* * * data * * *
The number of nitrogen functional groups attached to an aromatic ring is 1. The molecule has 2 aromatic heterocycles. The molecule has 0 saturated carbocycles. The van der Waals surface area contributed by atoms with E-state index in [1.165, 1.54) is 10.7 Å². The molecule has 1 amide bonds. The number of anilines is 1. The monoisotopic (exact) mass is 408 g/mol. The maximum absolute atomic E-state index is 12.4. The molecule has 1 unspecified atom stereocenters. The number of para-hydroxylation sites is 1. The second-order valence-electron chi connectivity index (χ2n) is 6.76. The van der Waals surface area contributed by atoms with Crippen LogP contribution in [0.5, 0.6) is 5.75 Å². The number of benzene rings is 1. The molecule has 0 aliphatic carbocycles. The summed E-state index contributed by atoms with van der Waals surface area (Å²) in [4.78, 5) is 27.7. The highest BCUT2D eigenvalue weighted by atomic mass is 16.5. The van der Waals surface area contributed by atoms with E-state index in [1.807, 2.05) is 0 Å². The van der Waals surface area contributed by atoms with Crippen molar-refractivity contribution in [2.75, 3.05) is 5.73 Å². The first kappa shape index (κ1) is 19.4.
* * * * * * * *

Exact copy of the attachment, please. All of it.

The number of nitrogen functional groups attached to an aromatic ring is 1. The molecule has 2 aromatic heterocycles. The molecule has 0 saturated carbocycles. The van der Waals surface area contributed by atoms with E-state index in [1.165, 1.54) is 10.7 Å². The molecule has 1 amide bonds. The number of anilines is 1. The monoisotopic (exact) mass is 408 g/mol. The maximum absolute atomic E-state index is 12.4. The molecule has 1 unspecified atom stereocenters. The number of para-hydroxylation sites is 1. The second-order valence-electron chi connectivity index (χ2n) is 6.76. The van der Waals surface area contributed by atoms with Crippen LogP contribution in [0.5, 0.6) is 5.75 Å². The number of benzene rings is 1. The molecule has 0 aliphatic carbocycles. The summed E-state index contributed by atoms with van der Waals surface area (Å²) in [4.78, 5) is 27.7. The highest BCUT2D eigenvalue weighted by atomic mass is 16.5. The van der Waals surface area contributed by atoms with E-state index in [1.807, 2.05) is 0 Å². The van der Waals surface area contributed by atoms with Crippen molar-refractivity contribution in [2.75, 3.05) is 5.73 Å². The first kappa shape index (κ1) is 19.4.